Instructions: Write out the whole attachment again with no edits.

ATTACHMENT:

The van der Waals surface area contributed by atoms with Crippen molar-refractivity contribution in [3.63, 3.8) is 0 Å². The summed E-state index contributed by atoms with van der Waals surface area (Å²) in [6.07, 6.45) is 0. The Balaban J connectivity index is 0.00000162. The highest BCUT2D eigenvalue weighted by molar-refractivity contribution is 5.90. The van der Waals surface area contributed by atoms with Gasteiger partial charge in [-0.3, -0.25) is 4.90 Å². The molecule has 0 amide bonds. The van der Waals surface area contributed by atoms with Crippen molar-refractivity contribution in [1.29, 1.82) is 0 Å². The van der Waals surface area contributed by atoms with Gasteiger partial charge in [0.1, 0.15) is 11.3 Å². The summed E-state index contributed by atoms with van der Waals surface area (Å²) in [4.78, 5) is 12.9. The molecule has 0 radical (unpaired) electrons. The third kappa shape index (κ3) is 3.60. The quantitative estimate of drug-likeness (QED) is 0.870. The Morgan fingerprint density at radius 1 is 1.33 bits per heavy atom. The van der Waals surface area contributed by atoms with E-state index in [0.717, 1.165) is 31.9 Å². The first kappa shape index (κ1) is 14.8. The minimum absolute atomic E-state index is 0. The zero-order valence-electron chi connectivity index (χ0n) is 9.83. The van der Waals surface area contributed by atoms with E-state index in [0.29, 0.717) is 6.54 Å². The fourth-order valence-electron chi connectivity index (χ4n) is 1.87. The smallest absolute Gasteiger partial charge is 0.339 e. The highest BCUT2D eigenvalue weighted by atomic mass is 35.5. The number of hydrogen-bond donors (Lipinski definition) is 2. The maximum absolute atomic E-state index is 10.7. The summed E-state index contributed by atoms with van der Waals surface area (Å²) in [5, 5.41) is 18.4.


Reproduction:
The van der Waals surface area contributed by atoms with Crippen molar-refractivity contribution in [3.63, 3.8) is 0 Å². The summed E-state index contributed by atoms with van der Waals surface area (Å²) in [6.07, 6.45) is 0. The Balaban J connectivity index is 0.00000162. The highest BCUT2D eigenvalue weighted by molar-refractivity contribution is 5.90. The van der Waals surface area contributed by atoms with Gasteiger partial charge in [-0.3, -0.25) is 4.90 Å². The molecule has 0 amide bonds. The van der Waals surface area contributed by atoms with Crippen molar-refractivity contribution in [1.29, 1.82) is 0 Å². The van der Waals surface area contributed by atoms with Gasteiger partial charge in [0.1, 0.15) is 11.3 Å². The summed E-state index contributed by atoms with van der Waals surface area (Å²) in [4.78, 5) is 12.9. The molecule has 0 radical (unpaired) electrons. The third kappa shape index (κ3) is 3.60. The quantitative estimate of drug-likeness (QED) is 0.870. The Morgan fingerprint density at radius 1 is 1.33 bits per heavy atom. The van der Waals surface area contributed by atoms with E-state index in [0.717, 1.165) is 31.9 Å². The first kappa shape index (κ1) is 14.8. The minimum absolute atomic E-state index is 0. The zero-order valence-electron chi connectivity index (χ0n) is 9.83. The van der Waals surface area contributed by atoms with E-state index in [0.29, 0.717) is 6.54 Å². The fourth-order valence-electron chi connectivity index (χ4n) is 1.87. The smallest absolute Gasteiger partial charge is 0.339 e. The highest BCUT2D eigenvalue weighted by atomic mass is 35.5. The number of hydrogen-bond donors (Lipinski definition) is 2. The maximum absolute atomic E-state index is 10.7. The summed E-state index contributed by atoms with van der Waals surface area (Å²) in [5, 5.41) is 18.4.